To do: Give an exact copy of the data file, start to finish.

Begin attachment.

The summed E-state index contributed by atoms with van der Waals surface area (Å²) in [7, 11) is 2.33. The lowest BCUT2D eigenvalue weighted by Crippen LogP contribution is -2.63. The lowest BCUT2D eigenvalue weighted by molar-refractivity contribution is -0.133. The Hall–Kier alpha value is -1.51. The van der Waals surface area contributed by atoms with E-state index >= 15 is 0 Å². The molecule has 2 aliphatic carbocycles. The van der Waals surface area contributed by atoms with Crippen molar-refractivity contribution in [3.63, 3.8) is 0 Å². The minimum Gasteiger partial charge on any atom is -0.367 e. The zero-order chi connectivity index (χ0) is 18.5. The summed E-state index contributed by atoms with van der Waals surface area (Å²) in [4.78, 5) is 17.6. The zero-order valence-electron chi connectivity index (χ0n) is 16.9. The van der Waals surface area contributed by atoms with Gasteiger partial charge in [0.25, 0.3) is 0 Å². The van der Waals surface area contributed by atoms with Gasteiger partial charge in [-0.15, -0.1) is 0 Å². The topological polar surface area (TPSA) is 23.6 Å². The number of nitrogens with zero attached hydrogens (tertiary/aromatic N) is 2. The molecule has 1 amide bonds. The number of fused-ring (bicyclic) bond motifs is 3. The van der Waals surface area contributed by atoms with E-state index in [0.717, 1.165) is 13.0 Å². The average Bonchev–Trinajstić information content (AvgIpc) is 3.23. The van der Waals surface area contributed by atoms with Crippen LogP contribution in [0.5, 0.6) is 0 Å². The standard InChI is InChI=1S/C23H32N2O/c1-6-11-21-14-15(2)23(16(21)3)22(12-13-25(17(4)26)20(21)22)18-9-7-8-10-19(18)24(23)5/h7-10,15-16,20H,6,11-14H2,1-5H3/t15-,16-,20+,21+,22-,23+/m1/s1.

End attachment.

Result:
The summed E-state index contributed by atoms with van der Waals surface area (Å²) in [7, 11) is 2.33. The lowest BCUT2D eigenvalue weighted by Crippen LogP contribution is -2.63. The lowest BCUT2D eigenvalue weighted by molar-refractivity contribution is -0.133. The Hall–Kier alpha value is -1.51. The van der Waals surface area contributed by atoms with E-state index >= 15 is 0 Å². The molecule has 2 aliphatic carbocycles. The van der Waals surface area contributed by atoms with Crippen molar-refractivity contribution in [3.63, 3.8) is 0 Å². The minimum Gasteiger partial charge on any atom is -0.367 e. The zero-order chi connectivity index (χ0) is 18.5. The summed E-state index contributed by atoms with van der Waals surface area (Å²) in [4.78, 5) is 17.6. The zero-order valence-electron chi connectivity index (χ0n) is 16.9. The van der Waals surface area contributed by atoms with Gasteiger partial charge in [0.25, 0.3) is 0 Å². The van der Waals surface area contributed by atoms with Gasteiger partial charge in [-0.15, -0.1) is 0 Å². The topological polar surface area (TPSA) is 23.6 Å². The number of nitrogens with zero attached hydrogens (tertiary/aromatic N) is 2. The molecule has 1 amide bonds. The number of fused-ring (bicyclic) bond motifs is 3. The van der Waals surface area contributed by atoms with E-state index in [0.717, 1.165) is 13.0 Å². The average Bonchev–Trinajstić information content (AvgIpc) is 3.23. The van der Waals surface area contributed by atoms with Crippen LogP contribution in [0.5, 0.6) is 0 Å². The standard InChI is InChI=1S/C23H32N2O/c1-6-11-21-14-15(2)23(16(21)3)22(12-13-25(17(4)26)20(21)22)18-9-7-8-10-19(18)24(23)5/h7-10,15-16,20H,6,11-14H2,1-5H3/t15-,16-,20+,21+,22-,23+/m1/s1.